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The latest Albert Lea Art Center gallery focuses on area’s rural history

By Henry Rohlf

Albert Lea’s past will come to life this summer with a new gallery exhibit from The Albert Lea Art Center highlighting the area’s rural history.

In an attempt to maintain connections with the old, the Art Center will host its new exhibit, “Barns are Noble.”

The Barns are Noble gallery currently holds 49 works of art, highlighting barns and the ties the Albert Lea area has to them.

“We wanted to honor the beauty in the barns,” said Tom Mullen, the Art Center’s gallery committee chair.

The works of art present in the gallery are from just under 20 local artists, most of which grew up on a farm.

A unique painting of a barn on a piece of wood is one of many paintings displayed at the Albert Lea Art Center’s latest gallery, “Barns are Noble.” - Henry Rohlf/Albert Lea Tribune

A unique painting of a barn on a piece of wood is one of many paintings displayed at the Albert Lea Art Center’s latest gallery, “Barns are Noble.” – Henry Rohlf/Albert Lea Tribune

Inside the gallery are watercolor paintings, oil paintings, drawings and photographs of mostly local barns.

There are, however, many unique works of art in the gallery, including an aesthetic watercolor painting with a poem about the memory of the barn, written underneath it in a crisp fashion.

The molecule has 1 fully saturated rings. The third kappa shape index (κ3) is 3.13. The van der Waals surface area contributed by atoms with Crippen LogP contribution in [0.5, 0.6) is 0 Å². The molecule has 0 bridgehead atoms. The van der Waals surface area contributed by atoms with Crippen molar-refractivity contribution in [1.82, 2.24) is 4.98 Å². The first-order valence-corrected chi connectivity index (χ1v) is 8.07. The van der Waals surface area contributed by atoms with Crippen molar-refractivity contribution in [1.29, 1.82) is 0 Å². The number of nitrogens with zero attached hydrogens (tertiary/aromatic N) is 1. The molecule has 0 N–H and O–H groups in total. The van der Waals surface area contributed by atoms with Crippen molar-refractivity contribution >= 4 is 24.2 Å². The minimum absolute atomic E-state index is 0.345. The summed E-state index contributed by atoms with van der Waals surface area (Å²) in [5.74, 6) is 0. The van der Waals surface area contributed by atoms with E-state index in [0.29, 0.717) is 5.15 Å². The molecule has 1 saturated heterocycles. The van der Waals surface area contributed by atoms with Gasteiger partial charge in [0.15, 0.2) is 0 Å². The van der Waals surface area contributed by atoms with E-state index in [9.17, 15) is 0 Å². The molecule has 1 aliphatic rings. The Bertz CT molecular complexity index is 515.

About half of the art displayed is for sale, as well, giving everyone a chance to bring a piece of Albert Lea’s history home with them.

Mullen said that the exhibit truly highlights the strong connection to farming Albert Lea has.

“The exhibit really highlights our agricultural past,”

This is something that is slowly disappearing, according to Mullen.

“If you drive down the highway, you notice that barns have changed,” he said. “We have such a strong history with farming, and barns are part of farming.”

The gallery is now open following its open house last Sunday. It will now follow the normal Art Center hours, which are from 10 a.m. to 4 p.m Tuesday through Saturday.

“This is an exhibit for everybody — a topic many people will enjoy,” Mullen said. “Feel free to come and look at the artwork. It will bring back memories.”